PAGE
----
Charities and the wider social sector can often deliver public services as well as, and often even better, than the public sector - but to do this, they need the right level of fees, the right form of contracts, and the right operating environment. Rather than the stifling and restrictive nature of arms-length contracting (driven by traditional, narrow, public procurement cultures), they rightly prefer partnerships and often grants. They are most certainly at their very best when they can: innovate and act responsively to meet the needs and choices of their beneficiaries; have the resources to employ staff on decent wages, terms and conditions and to support volunteers; experiment and invest for change; and provide voice for their members and beneficiaries.

The wrong kind of contracting and price-driven competition, with inappropriate transfer of risks is steadily and inexorably diminishing the social sector's strengths and contributions; its creativity; and undermining its independence. At the same time, as far as the business SME sector is concerned, well they take one look at this scenario and understandably, mostly avoid unrealistic procurement 'opportunities' like the plague.

The irony is truly painful

The bitter irony of this situation is that charities and the wider social sector have felt that they have had little option but to embrace the competition arrangements and the current public sector commissioning and procurement, as these seem to be the only opportunities available to finance services and meet the needs of beneficiaries. Also, and to my and many others' deep frustration, those organisations dependent on such contracts have typically felt hesitant to challenge the system. They have lost their voice - all too often, perhaps, because they fear a loss of contracts and consequently income.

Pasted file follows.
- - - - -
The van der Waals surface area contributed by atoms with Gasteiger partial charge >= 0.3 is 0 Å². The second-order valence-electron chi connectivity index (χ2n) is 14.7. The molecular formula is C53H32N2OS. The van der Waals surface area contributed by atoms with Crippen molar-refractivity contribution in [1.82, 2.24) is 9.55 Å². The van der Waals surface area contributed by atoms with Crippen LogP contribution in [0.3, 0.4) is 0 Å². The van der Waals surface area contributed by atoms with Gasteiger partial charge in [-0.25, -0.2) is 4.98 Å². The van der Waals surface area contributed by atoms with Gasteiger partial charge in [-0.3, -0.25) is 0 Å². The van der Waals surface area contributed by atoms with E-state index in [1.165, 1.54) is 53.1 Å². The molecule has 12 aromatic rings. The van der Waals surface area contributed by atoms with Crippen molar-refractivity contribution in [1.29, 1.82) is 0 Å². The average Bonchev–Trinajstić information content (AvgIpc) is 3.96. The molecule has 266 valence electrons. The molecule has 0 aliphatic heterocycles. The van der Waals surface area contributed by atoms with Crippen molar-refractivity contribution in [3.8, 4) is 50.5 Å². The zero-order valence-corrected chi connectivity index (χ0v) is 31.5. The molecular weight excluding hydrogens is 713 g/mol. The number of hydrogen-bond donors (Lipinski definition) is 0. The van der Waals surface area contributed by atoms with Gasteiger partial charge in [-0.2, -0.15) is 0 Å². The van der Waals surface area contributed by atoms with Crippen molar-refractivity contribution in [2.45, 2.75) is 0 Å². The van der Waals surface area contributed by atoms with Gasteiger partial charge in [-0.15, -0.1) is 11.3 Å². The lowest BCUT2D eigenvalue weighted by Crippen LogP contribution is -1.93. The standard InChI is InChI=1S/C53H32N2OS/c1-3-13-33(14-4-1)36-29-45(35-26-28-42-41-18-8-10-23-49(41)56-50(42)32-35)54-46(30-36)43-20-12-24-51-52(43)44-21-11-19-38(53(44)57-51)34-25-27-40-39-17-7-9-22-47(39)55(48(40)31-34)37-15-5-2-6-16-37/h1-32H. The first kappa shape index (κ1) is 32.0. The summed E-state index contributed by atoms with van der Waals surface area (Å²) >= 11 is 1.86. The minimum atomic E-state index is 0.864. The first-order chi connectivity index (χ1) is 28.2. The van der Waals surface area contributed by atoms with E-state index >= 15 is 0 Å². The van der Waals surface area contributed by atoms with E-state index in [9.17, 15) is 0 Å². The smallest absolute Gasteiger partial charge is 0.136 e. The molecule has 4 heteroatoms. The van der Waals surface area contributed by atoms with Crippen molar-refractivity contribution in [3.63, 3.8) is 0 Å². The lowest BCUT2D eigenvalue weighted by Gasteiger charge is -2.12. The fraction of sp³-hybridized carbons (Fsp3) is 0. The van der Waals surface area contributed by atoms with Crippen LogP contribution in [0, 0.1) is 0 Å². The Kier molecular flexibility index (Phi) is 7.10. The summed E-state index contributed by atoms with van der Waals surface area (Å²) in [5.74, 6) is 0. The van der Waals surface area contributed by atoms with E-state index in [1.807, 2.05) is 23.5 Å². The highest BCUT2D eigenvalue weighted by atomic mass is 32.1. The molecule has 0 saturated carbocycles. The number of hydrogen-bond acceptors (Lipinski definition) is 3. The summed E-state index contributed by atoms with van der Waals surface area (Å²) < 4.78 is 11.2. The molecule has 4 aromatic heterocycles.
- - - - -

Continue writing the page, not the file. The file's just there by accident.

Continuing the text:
The national membership bodies which represent the interests of such organisations need to campaign hard on this. They have been far too complacent and accepting of the current system for too long - assuming that it would bring benefits and finance for their members. They have failed to articulate an alternative approach based on the strengths and values of the sector; and neither have they resisted the move to put markets ahead of a Civil Society with strong social values. This has been a tragic error.

Complacency has ruled for too long

Apparently so, for the Government and the wider public sector, faced with no serious, co-ordinated and sustained challenge has been able to argue that their commitment to public service competition is 'supported' by charities and the wider social sector as well as businesses. Unbelievable!

I recognise that the Public Services Social Value Act has the potential to make a difference and is very welcome. However, whilst it can be used by progressive, public bodies and individuals to promote values-based public procurement, the sad and stark reality is that the Act does not in fact challenge the concept of procurement in place of collaborative alliances and partnerships as I have outlined above.

Now is the time for a radical rethink

Surely, now is the time for a radical rethink, and to adopt a very different approach to public service delivery, especially for complex and personal services, which includes public sector provision, some increases in social sector provision and genuine partnerships between the two. The social sector must also be able to contribute to policy development and to the strategic commissioning process itself. The public sector can use grant aid and contracting to support the development of the social sector's service capacity and its voice role, as well as enabling it to innovate and deliver public services. Some services will be contracted and some charities and social sector bodies will wish to compete for services against themselves and the business sector. However, this should 'not' be the only approach.

A better value based way

Most contemporary social, economic and environmental needs and challenges can be addressed by the public, and voluntary and social sectors, and partnerships between them.

So, with less than two years to a general election and the whole public sector facing unprecedented financial and demand challenges, I believe there needs to be a new settlement. This requires the social and voluntary sector, and in particular, its national leaders, to challenge the current market and procurement-based public services; and to make the case for a strong public sector - partnering and supporting a strong Civil Society, based on the values of solidarity, community, fairness, equality and service.